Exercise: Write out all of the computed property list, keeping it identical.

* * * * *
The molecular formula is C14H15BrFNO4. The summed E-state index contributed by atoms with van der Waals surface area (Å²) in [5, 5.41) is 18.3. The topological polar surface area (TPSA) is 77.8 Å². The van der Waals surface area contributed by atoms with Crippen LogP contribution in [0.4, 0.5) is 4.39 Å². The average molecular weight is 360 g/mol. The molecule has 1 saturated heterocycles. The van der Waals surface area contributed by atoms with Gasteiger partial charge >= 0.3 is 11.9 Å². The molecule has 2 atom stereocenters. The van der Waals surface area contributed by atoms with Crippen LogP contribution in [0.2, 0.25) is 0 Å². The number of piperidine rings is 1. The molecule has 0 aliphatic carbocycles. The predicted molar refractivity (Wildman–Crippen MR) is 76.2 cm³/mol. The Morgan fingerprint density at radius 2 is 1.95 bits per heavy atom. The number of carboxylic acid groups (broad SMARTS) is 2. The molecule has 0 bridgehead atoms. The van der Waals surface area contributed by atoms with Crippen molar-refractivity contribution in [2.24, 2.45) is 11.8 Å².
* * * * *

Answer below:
The molecular formula is C14H15BrFNO4. The summed E-state index contributed by atoms with van der Waals surface area (Å²) in [5, 5.41) is 18.3. The topological polar surface area (TPSA) is 77.8 Å². The van der Waals surface area contributed by atoms with Crippen LogP contribution in [0.4, 0.5) is 4.39 Å². The average molecular weight is 360 g/mol. The molecule has 1 saturated heterocycles. The van der Waals surface area contributed by atoms with Gasteiger partial charge >= 0.3 is 11.9 Å². The molecule has 2 atom stereocenters. The van der Waals surface area contributed by atoms with Crippen LogP contribution in [0.2, 0.25) is 0 Å². The number of piperidine rings is 1. The molecule has 0 aliphatic carbocycles. The predicted molar refractivity (Wildman–Crippen MR) is 76.2 cm³/mol. The Morgan fingerprint density at radius 2 is 1.95 bits per heavy atom. The number of carboxylic acid groups (broad SMARTS) is 2. The molecule has 0 bridgehead atoms. The van der Waals surface area contributed by atoms with Crippen molar-refractivity contribution in [2.24, 2.45) is 11.8 Å².